Infectious Diseases

I’m a healthy 55-year-old man. Should I get the shingles vaccine?

DEAR DOCTOR K: I'm a healthy 55-year-old man. Should I get the shingles vaccine? And while you're at it, what exactly is shingles?

DEAR READER: Shingles is a condition that results in a rash and pain. It is caused by the same virus (called VZV) that causes chickenpox. After a case of chickenpox, the virus can lie dormant inside your nerves for decades. By "dormant," I mean that it is not multiplying -- it just lies there inside the nerve cells.

How are the West Nile virus and Eastern equine encephalitis illnesses spread?

DEAR DOCTOR K: I've been hearing about West Nile virus and Eastern equine encephalitis. How do these illnesses spread? What can I do to protect myself?

DEAR READER: West Nile and Eastern equine encephalitis (EEE) are both viral diseases spread by mosquitoes. Infections with these viruses can be dangerous. In some infectious diseases, as with these, the disease-causing microbe lives in an insect. When that insect bites a person, the microbe is transferred from the insect to the person. Often these microbes don't cause any illness in the insect -- just in us. West Nile virus was first detected in the United States in 1999.

Why am I being tested for tuberculosis? I thought that was eradicated.

DEAR DOCTOR K: Why does my doctor want to test me for tuberculosis? I thought that was eradicated a long time ago.

DEAR READER: It would be wonderful if tuberculosis (TB) had been eradicated long ago. Unfortunately, that's not the case. The annual number of new cases in the United States has been dropping over the past 20 years. However, around the world, particularly in developing nations, TB remains a huge problem. More than 1 million people die of TB each year. TB is an infectious disease, caused by a particular kind of bacteria.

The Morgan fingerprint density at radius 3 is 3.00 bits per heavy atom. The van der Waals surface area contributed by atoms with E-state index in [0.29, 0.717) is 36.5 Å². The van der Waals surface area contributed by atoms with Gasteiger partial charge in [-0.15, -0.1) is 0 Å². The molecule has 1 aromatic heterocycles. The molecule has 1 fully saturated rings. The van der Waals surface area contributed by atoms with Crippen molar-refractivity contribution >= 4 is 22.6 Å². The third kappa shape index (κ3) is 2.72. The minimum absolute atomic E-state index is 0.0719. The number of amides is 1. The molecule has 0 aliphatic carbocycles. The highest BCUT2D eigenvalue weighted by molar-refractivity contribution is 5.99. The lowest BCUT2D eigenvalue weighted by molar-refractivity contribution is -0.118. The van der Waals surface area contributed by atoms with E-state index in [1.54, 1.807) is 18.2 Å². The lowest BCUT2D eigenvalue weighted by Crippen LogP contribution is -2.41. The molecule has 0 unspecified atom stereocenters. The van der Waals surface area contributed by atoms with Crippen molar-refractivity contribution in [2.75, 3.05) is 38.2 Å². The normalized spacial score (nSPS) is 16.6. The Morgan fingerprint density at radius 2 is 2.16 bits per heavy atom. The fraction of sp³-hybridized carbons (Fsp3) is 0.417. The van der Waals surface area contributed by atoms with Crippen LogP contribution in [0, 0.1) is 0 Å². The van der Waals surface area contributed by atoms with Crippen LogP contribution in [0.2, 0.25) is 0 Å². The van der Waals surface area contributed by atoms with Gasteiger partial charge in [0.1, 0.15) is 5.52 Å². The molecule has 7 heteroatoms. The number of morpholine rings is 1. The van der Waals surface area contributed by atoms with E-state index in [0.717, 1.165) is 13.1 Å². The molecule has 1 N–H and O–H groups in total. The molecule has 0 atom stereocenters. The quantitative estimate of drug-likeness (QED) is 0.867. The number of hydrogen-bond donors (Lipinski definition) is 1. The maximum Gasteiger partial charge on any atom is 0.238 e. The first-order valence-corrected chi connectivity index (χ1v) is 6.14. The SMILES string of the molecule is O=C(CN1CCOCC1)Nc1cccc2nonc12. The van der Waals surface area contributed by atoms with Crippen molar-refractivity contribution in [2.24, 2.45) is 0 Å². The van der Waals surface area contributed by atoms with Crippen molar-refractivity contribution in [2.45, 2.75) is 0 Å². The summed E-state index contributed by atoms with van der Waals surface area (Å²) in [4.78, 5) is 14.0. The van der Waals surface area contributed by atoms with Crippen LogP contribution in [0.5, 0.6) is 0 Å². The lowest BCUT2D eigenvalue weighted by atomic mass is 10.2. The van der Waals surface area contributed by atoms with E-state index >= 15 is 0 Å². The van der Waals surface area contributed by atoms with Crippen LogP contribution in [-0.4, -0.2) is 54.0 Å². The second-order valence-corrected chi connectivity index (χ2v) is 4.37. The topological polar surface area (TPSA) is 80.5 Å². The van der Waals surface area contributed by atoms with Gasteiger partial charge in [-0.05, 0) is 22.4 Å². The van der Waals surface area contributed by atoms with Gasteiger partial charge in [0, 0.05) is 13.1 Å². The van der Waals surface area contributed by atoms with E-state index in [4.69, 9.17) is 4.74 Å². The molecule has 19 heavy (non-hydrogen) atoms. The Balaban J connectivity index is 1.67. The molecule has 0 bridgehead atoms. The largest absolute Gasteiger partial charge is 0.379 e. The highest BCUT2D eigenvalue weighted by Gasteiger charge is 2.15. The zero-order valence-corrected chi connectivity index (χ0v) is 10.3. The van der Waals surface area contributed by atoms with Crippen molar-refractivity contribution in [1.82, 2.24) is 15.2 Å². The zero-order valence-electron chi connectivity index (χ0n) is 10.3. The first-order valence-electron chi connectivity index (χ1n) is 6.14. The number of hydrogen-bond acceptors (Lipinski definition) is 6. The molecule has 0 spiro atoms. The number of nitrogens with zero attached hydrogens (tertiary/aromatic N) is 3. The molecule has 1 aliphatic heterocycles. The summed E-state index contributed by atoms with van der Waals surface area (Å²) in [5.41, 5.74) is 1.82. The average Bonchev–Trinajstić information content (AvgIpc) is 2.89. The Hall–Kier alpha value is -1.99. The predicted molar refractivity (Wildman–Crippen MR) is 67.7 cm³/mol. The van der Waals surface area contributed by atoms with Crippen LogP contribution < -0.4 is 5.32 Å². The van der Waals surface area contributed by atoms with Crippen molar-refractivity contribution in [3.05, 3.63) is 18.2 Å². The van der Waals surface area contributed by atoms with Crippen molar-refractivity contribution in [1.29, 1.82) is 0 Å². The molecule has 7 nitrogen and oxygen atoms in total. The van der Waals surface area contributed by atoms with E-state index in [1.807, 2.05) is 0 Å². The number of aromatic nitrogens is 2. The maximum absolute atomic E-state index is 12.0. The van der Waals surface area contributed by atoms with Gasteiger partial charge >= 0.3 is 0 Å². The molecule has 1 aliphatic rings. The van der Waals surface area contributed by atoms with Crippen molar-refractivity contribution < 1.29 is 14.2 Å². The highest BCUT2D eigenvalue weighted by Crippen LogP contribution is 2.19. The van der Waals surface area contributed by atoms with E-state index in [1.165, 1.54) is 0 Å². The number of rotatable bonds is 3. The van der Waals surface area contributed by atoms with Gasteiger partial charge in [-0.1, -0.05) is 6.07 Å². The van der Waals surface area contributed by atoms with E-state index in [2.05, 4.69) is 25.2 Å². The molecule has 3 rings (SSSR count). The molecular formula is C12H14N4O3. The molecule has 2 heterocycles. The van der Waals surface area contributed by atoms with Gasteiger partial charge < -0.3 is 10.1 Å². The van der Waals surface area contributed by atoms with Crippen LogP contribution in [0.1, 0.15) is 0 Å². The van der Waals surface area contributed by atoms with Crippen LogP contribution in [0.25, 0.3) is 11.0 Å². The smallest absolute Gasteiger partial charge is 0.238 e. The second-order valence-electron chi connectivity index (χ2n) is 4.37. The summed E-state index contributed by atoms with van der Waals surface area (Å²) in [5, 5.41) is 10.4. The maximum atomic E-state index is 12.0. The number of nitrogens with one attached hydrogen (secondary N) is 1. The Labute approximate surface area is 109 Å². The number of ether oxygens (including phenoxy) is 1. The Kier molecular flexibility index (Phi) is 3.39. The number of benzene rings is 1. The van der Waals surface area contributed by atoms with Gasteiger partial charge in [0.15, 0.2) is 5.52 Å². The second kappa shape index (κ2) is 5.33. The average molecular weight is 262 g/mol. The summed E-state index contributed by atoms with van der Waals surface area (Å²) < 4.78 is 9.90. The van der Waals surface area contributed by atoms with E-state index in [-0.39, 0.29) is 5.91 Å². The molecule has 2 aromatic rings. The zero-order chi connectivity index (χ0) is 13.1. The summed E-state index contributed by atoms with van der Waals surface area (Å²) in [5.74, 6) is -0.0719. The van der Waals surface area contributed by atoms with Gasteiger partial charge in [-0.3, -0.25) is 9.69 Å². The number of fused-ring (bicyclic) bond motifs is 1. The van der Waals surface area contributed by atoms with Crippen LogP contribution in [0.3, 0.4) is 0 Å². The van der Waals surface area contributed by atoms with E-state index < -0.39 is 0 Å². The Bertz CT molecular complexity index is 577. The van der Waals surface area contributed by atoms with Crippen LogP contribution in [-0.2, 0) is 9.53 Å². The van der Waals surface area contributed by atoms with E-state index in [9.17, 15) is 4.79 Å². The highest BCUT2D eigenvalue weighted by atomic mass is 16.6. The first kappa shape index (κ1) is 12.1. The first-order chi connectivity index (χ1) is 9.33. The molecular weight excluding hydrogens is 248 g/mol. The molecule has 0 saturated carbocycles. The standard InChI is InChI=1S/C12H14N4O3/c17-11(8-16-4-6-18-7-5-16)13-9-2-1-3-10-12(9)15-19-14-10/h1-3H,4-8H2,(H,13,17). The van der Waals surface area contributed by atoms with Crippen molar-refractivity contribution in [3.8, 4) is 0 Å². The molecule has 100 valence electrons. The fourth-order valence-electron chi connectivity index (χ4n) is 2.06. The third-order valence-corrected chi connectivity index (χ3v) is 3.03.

How can I protect myself and my family against Lyme disease?

DEAR DOCTOR K: A young pop singer who battled Lyme disease was recently on the cover of People magazine. I know it's silly, but if a celebrity can get a disease, I feel I'm more vulnerable. What should I do to protect myself and my family?

DEAR READER: Lyme disease is a serious illness that can have lasting effects. Fortunately, there are many things you can do to protect yourself. Lyme disease is an infection caused by bacteria that live inside insects (primarily deer ticks). When the ticks bite us, the bacteria enter our bodies. Deer ticks are very small, about the size of a poppy seed.

What is malaria and how can I prevent it?

DEAR DOCTOR K: I am traveling abroad in a few weeks. My travel clinic has prescribed antimalarial medication. Can you tell me more about malaria and how to prevent it?

DEAR READER: Malaria is a serious disease caused by the Plasmodium parasite. The parasite is not found today in the United States or Canada, but it is common in areas to which North Americans travel: Africa, Asia, and Central and South America. The U.S. Centers for Disease Control and Prevention estimate that there are over 200 million new cases of malaria each year around the world.